- Wallace Matthews, ESPN Staff Writer
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NEW YORK -- If CC Sabathia has really pitched his last game as a Yankee -- and it is far too early to say that, even if the always-cautious Joe Girardi refused to rule it out -- his final game would have come on May 10, 2014, in which he worked into the sixth inning, allowed four runs (although just one was earned) and three home runs, another disappointing outing in a most disappointing season.
But while it is easy to look at last year, when he went 14-13 with a 4.78 ERA, and this one, which was even worse (3-4, 5.28 at the time he went on the DL), it is just as easy to forget how good a Yankee CC had been for the previous four seasons, when he went 74-29, was named the 2009 ALCS MVP and finished in the top five in the AL Cy Young Award voting for three consecutive years.
In fact, as good as Sabathia was in his pre-Yankee life -- when he went 117-73 in seven-plus years with the Cleveland Indians and one glorious half-year in Milwaukee (11-2, 1.65), for a .650 winning percentage -- he was even better as a Yankee, going 91-46 (.664) with a 3.59 ERA.
These are the things to take into account when determining Sabathia's Yankees legacy, the time for which may be coming sooner than anyone would have thought.
How big a loss? Tough to say. Sabathia was pitching poorly at the time of his injury, and by his own admission, his right knee did not begin to trouble him until his second-to-last start. So there was no real reason to believe two months of healing for his knee would have done anything to improve his arm, which still could only muster between 89 mph and 91 mph on his fastball. Even when he was "healthy," Sabathia was no better than the fourth-best starter in the Yankees' rotation. Anyone who thought he was going to return to save the 2014 season was indulging in fantasy-world baseball. But one more live arm in the rotation certainly would have helped, if only to give Girardi the flexibility to remove either Vidal Nuno or Chase Whitley.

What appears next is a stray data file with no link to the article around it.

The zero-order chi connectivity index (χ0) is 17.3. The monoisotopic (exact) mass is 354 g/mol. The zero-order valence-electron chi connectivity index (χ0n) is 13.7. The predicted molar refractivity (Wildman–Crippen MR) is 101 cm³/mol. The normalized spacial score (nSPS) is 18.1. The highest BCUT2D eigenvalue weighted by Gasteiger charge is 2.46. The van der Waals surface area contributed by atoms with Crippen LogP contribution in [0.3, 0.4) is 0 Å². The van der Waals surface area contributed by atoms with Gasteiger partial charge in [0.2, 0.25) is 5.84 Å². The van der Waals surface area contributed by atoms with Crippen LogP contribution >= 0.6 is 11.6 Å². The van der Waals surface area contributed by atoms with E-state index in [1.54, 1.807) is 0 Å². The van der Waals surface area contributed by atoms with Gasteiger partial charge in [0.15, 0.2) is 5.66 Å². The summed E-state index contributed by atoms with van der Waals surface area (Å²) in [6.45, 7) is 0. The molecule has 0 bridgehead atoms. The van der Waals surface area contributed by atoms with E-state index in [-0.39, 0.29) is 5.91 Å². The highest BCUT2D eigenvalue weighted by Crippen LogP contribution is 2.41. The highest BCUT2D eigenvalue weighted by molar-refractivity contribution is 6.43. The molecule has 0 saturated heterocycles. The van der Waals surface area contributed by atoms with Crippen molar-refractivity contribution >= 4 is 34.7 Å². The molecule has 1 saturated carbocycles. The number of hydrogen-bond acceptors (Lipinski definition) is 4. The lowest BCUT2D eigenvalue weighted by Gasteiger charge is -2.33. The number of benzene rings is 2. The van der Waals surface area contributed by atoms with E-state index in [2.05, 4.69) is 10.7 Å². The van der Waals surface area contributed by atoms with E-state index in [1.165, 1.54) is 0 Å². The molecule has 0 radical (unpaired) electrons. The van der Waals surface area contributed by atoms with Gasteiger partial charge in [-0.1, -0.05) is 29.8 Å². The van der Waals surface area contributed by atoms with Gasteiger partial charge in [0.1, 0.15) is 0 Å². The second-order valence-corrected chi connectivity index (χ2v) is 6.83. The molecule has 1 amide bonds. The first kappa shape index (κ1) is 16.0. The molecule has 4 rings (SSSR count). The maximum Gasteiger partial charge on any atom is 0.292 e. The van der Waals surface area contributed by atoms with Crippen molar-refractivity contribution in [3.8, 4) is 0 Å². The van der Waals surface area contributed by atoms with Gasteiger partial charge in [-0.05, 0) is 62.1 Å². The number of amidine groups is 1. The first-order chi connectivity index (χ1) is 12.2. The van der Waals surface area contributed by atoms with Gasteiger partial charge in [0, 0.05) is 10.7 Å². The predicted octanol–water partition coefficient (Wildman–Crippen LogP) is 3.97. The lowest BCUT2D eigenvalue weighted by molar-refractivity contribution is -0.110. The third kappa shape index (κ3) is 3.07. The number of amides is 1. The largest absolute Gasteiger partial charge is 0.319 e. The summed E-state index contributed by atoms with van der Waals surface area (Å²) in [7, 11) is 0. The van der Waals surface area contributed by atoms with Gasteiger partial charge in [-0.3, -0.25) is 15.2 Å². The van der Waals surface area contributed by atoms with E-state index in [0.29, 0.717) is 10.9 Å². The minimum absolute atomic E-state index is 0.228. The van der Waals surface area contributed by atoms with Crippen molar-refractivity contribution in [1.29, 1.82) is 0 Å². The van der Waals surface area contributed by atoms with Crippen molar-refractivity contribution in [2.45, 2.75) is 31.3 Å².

Immediate effect: Obviously, this raises the priority level for Brian Cashman to acquire a starting pitcher from Important to Imperative. Even though both have been on the DL for two months or more, until this week the Yankees were expecting to get Sabathia and/or Michael Pineda back into the rotation in either late July or early August. Now, it seems unlikely we will see either one of them this season, and Cashman's efforts to acquire a Jeff Samardzija, a Jason Hammel, a Cliff Lee or even a David Price -- although I seriously doubt the Rays would trade Price within the division -- will have to be intensified.
The question is, what would the Yankees be willing to part with for a short-term solution? It is well-known that the Yankees' farm system is light on tradeable prospects, but there is one player everyone is sure to ask for: Dellin Betances.
Do the Yankees dare part with the only truly live arm they have developed out of the so-called Killer B's on a crapshoot to salvage this season?
And Betances isn't likely to be enough. Along with him, you could see teams asking for John Ryan Murphy or Gary Sanchez or Francisco Cervelli or even Brett Gardner, who during spring training signed a five-year, $59.5 million contract that now looks like a steal for the Yankees.
Long-term prospects: Even if Sabathia dodges a bullet and turns out not to need microfracture surgery on his troublesome right knee, can the Yankees really rely on him anymore?
The reality is, he's not going anywhere until 2017 at the earliest, because of the contract extension he signed after the 2011 season that guarantees his $48 million over the two seasons beyond this one, and includes a $25 million vesting option for 2017. The Yankees can buy Sabathia out after 2016 for $5 million.
So the odds are he will be a Yankee for the remainder of his career (he will turn 34 on July 21). And that his contract will be remembered as one of the worst in recent Yankees history, second only to the toxic Alex Rodriguez deal.
Weighty issues: Sabathia deserves credit not only for shedding the 40 extra pounds he carried through much of his career, but keeping them off. The theory that the weight loss contributed to his loss of velocity is not likely to go away, though, although it seems not only unlikely, but counterintuitive. A slimmer Sabathia was a more athletic, healthier Sabathia, and that had to be better both for him and the team. It is unfortunate, however, that his shaping up coincided with the apparent winding down of his career.
So what do the Yankees do next? Obviously, shop for a starter. But since Cashman can't, and won't, address any specifics regarding the trade market, I'll throw it out to you:
A. Which pitcher do you think the Yankees should pursue: Samardzija, Hammel, Lee, Price or someone else?
B. Would you include Betances in a package for any of them?